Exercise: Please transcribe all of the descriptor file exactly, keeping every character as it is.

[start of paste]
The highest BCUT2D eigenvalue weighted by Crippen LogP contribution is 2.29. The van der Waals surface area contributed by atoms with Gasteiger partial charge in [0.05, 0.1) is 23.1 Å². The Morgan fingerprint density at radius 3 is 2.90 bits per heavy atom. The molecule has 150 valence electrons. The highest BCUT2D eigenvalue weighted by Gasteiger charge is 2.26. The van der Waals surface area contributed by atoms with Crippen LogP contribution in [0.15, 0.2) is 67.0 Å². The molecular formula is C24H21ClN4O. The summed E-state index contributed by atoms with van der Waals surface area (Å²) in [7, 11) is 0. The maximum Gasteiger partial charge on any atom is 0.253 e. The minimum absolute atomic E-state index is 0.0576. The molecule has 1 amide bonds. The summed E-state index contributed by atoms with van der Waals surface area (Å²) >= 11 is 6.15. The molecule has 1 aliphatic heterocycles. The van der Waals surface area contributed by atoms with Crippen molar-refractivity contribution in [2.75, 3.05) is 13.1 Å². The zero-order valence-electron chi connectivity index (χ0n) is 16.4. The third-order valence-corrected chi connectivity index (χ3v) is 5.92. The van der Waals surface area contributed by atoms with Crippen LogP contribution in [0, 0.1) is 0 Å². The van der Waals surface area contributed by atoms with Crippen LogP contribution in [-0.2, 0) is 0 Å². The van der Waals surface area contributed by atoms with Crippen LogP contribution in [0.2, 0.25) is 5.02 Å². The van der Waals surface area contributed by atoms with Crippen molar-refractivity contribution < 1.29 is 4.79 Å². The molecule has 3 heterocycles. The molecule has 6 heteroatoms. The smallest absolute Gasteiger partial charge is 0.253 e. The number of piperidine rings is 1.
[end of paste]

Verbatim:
The highest BCUT2D eigenvalue weighted by Crippen LogP contribution is 2.29. The van der Waals surface area contributed by atoms with Gasteiger partial charge in [0.05, 0.1) is 23.1 Å². The Morgan fingerprint density at radius 3 is 2.90 bits per heavy atom. The molecule has 150 valence electrons. The highest BCUT2D eigenvalue weighted by Gasteiger charge is 2.26. The van der Waals surface area contributed by atoms with Crippen LogP contribution in [0.15, 0.2) is 67.0 Å². The molecular formula is C24H21ClN4O. The summed E-state index contributed by atoms with van der Waals surface area (Å²) in [7, 11) is 0. The maximum Gasteiger partial charge on any atom is 0.253 e. The minimum absolute atomic E-state index is 0.0576. The molecule has 1 amide bonds. The summed E-state index contributed by atoms with van der Waals surface area (Å²) >= 11 is 6.15. The molecule has 1 aliphatic heterocycles. The van der Waals surface area contributed by atoms with Crippen molar-refractivity contribution in [2.75, 3.05) is 13.1 Å². The zero-order valence-electron chi connectivity index (χ0n) is 16.4. The third-order valence-corrected chi connectivity index (χ3v) is 5.92. The van der Waals surface area contributed by atoms with Crippen LogP contribution in [0, 0.1) is 0 Å². The van der Waals surface area contributed by atoms with Crippen LogP contribution in [-0.2, 0) is 0 Å². The van der Waals surface area contributed by atoms with Crippen LogP contribution in [0.2, 0.25) is 5.02 Å². The van der Waals surface area contributed by atoms with Crippen molar-refractivity contribution < 1.29 is 4.79 Å². The molecule has 3 heterocycles. The molecule has 6 heteroatoms. The smallest absolute Gasteiger partial charge is 0.253 e. The number of piperidine rings is 1.